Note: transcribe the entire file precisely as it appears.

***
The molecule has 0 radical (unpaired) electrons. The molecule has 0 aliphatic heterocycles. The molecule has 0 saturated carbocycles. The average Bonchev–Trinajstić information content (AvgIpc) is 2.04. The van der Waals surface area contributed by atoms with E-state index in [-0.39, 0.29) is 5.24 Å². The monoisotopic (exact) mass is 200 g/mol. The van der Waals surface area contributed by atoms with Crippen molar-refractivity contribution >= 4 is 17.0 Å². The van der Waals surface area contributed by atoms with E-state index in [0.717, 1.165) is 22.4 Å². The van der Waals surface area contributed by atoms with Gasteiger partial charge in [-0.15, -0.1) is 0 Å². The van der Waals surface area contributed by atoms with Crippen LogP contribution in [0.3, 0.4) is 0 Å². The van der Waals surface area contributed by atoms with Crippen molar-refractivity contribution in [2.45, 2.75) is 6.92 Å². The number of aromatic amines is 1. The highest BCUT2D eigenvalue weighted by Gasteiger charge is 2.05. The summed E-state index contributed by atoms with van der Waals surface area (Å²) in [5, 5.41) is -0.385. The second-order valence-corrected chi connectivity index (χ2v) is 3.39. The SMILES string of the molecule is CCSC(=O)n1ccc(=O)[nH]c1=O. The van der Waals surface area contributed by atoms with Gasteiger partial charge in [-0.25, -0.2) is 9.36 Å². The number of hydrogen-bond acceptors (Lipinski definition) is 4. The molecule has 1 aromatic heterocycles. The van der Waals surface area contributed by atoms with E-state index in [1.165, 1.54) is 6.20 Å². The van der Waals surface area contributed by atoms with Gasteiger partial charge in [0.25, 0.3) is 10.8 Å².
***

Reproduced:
The molecule has 0 radical (unpaired) electrons. The molecule has 0 aliphatic heterocycles. The molecule has 0 saturated carbocycles. The average Bonchev–Trinajstić information content (AvgIpc) is 2.04. The van der Waals surface area contributed by atoms with E-state index in [-0.39, 0.29) is 5.24 Å². The monoisotopic (exact) mass is 200 g/mol. The van der Waals surface area contributed by atoms with Crippen molar-refractivity contribution >= 4 is 17.0 Å². The van der Waals surface area contributed by atoms with E-state index in [0.717, 1.165) is 22.4 Å². The van der Waals surface area contributed by atoms with Gasteiger partial charge in [-0.15, -0.1) is 0 Å². The van der Waals surface area contributed by atoms with Crippen LogP contribution in [0.3, 0.4) is 0 Å². The van der Waals surface area contributed by atoms with Crippen molar-refractivity contribution in [2.45, 2.75) is 6.92 Å². The number of aromatic amines is 1. The highest BCUT2D eigenvalue weighted by Gasteiger charge is 2.05. The summed E-state index contributed by atoms with van der Waals surface area (Å²) in [5, 5.41) is -0.385. The second-order valence-corrected chi connectivity index (χ2v) is 3.39. The SMILES string of the molecule is CCSC(=O)n1ccc(=O)[nH]c1=O. The van der Waals surface area contributed by atoms with Gasteiger partial charge in [-0.25, -0.2) is 9.36 Å². The number of hydrogen-bond acceptors (Lipinski definition) is 4. The molecule has 1 aromatic heterocycles. The van der Waals surface area contributed by atoms with E-state index in [1.165, 1.54) is 6.20 Å². The van der Waals surface area contributed by atoms with Gasteiger partial charge in [0.25, 0.3) is 10.8 Å².